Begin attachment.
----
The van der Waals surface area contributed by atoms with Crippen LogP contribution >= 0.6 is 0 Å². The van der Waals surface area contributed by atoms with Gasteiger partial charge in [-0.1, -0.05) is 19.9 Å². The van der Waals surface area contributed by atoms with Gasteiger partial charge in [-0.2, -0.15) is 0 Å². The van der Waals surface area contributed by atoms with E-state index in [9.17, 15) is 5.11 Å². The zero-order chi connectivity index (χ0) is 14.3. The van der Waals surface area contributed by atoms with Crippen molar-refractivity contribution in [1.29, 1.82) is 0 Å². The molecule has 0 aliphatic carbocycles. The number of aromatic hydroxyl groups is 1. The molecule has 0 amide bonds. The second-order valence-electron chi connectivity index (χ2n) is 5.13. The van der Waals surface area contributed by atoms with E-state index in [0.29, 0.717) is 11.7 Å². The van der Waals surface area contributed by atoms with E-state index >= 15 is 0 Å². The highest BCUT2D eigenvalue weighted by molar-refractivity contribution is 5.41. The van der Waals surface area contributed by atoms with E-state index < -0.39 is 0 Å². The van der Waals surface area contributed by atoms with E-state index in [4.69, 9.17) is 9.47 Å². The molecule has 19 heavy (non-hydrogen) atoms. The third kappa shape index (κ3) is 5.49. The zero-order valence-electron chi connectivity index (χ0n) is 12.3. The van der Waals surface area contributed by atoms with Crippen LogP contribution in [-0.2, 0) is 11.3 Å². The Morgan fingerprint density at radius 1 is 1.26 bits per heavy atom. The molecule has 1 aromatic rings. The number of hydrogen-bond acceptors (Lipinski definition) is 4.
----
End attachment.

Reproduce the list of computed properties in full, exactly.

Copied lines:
The van der Waals surface area contributed by atoms with Crippen LogP contribution >= 0.6 is 0 Å². The van der Waals surface area contributed by atoms with Gasteiger partial charge in [-0.1, -0.05) is 19.9 Å². The van der Waals surface area contributed by atoms with Gasteiger partial charge in [-0.2, -0.15) is 0 Å². The van der Waals surface area contributed by atoms with E-state index in [9.17, 15) is 5.11 Å². The zero-order chi connectivity index (χ0) is 14.3. The van der Waals surface area contributed by atoms with Crippen molar-refractivity contribution in [1.29, 1.82) is 0 Å². The molecule has 0 aliphatic carbocycles. The number of aromatic hydroxyl groups is 1. The molecule has 0 amide bonds. The second-order valence-electron chi connectivity index (χ2n) is 5.13. The van der Waals surface area contributed by atoms with E-state index in [0.29, 0.717) is 11.7 Å². The van der Waals surface area contributed by atoms with E-state index >= 15 is 0 Å². The highest BCUT2D eigenvalue weighted by molar-refractivity contribution is 5.41. The van der Waals surface area contributed by atoms with E-state index < -0.39 is 0 Å². The van der Waals surface area contributed by atoms with E-state index in [4.69, 9.17) is 9.47 Å². The molecule has 19 heavy (non-hydrogen) atoms. The third kappa shape index (κ3) is 5.49. The zero-order valence-electron chi connectivity index (χ0n) is 12.3. The van der Waals surface area contributed by atoms with Crippen LogP contribution in [-0.2, 0) is 11.3 Å². The Morgan fingerprint density at radius 1 is 1.26 bits per heavy atom. The molecule has 1 aromatic rings. The number of hydrogen-bond acceptors (Lipinski definition) is 4.